the appellant had failed to establish that the bills were incurred for injuries proximately
caused by the March 28, 1990 incident. The trial court ruled that the bills were admissible,
but only if the appellant could show that they were for expenses incurred as a result of the
March 28, 1990, incident. The appellant did not make the appropriate showing, and as a
consequence, the bills were not introduced into evidence.
At the conclusion of the trial the trial court gave a charge to the jury which defined battery in the same way for the purposes of both the complaint and the counterclaim. The Court cannot find in the record that either party objected to this instruction. The Court also gave a self-defense instruction for Mr. Bennett which stated:
In response to the Plaintiff's claim that the Defendant
committed a battery, the Defendant raises the defense of self-defense. This is what the law calls an affirmative defense, and
the Defendant is required to sustain such affirmative defense by
the same measure of proof which applies to the Plaintiff, that is
to say, by the preponderance or the greater weight of the
evidence and if you believe that the Defendant has failed to
prove by a preponderance of the evidence that he acted in self-defense, then you may not return a verdict in favor of the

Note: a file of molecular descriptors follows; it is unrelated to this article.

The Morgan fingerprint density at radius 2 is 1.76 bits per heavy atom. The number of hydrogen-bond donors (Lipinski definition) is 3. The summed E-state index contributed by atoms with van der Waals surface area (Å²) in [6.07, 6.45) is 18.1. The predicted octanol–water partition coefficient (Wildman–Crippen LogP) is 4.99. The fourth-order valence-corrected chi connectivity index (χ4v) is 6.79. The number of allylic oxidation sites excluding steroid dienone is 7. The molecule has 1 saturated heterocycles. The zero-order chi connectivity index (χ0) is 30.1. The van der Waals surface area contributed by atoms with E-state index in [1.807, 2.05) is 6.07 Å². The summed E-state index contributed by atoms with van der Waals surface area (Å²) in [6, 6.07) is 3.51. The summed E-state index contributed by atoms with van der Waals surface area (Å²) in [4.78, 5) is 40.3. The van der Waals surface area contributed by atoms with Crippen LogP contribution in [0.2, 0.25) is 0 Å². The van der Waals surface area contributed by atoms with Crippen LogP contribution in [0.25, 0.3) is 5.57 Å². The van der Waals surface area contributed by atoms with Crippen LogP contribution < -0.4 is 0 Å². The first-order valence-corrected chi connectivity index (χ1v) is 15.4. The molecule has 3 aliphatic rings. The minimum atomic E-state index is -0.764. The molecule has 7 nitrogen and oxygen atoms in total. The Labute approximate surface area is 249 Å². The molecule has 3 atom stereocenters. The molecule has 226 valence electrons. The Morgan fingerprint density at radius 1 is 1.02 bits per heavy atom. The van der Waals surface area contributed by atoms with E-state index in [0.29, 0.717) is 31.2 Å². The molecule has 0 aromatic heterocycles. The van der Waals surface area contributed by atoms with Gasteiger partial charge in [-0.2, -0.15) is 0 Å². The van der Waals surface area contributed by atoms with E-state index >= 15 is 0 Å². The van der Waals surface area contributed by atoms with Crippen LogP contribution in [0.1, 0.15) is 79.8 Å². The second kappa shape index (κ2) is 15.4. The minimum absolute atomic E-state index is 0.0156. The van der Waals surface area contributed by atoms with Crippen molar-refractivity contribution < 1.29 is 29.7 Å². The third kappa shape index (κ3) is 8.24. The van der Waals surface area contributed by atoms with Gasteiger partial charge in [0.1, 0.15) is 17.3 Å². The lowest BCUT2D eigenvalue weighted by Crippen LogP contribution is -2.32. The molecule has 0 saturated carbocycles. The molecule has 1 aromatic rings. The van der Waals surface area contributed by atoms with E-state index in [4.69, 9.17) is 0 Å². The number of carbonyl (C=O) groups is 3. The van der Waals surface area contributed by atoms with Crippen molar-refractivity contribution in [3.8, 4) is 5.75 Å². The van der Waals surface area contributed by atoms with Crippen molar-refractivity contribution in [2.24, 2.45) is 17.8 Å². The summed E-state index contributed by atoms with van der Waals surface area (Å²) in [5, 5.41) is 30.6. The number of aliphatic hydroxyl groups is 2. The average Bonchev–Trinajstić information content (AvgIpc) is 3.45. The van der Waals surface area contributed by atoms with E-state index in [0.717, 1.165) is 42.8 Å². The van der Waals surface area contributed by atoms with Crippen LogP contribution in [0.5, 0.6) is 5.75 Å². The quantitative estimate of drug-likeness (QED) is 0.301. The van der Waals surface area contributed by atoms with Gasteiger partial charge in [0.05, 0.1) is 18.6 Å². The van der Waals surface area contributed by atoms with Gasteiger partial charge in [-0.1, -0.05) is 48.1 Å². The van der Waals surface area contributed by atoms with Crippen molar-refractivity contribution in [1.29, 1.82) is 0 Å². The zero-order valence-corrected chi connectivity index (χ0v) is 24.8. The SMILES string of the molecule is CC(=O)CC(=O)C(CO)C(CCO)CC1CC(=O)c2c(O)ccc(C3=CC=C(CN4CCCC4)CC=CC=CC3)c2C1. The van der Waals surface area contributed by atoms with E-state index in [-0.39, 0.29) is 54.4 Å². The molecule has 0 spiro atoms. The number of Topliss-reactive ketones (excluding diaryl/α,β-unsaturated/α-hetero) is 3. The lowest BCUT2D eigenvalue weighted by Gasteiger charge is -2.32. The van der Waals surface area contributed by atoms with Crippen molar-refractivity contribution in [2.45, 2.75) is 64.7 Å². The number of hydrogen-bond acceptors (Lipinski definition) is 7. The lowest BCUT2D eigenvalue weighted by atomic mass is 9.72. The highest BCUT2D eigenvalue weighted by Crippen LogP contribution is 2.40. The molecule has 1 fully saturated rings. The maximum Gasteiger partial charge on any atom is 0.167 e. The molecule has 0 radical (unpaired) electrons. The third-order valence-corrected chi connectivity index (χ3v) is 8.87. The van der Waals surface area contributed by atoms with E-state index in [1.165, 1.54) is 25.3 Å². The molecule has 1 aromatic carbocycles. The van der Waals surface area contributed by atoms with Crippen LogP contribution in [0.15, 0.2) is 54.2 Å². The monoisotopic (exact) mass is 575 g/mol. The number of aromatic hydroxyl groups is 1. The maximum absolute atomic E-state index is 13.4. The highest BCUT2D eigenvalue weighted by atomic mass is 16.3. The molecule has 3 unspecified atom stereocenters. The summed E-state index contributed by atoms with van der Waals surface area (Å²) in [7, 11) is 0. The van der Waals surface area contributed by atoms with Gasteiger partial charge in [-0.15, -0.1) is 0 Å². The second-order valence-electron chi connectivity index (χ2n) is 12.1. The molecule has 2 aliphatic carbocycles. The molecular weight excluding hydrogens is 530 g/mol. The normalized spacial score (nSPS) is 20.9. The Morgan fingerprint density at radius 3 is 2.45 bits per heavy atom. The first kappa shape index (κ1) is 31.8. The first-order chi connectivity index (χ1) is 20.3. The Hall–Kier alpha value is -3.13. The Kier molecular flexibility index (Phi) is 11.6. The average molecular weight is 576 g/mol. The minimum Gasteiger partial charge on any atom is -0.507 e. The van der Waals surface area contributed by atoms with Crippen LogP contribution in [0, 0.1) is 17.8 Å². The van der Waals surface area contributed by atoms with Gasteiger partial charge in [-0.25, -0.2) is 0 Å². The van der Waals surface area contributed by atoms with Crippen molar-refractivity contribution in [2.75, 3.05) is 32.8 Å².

Defendant based upon a claim of self-defense.
A person who reasonably apprehends bodily harm by
another, or is subjected to bodily harm by another, is privileged
to exercise reasonable force to repel the assault or battery;
however, the amount of force used to defend oneself must not
be excessive and must be reasonable in relation to the perceived
threat or actual harm.
Mere words, however grievous, even when spoken for
the purpose of provoking another person, will not justify a
A person who is at fault or is the physical aggressor
cannot rely on self-defense.
If you believe Kenneth G. "Bob" Bennett was not the
physical aggressor but defended himself after being placed in
reasonable apprehension that he would suffer bodily harm at the
hands of Phillip M. Collins, or after he was subjected to bodily
harm by Phillip M. Collins, and that the amount of force he used
to defend himself was not excessive and was reasonable in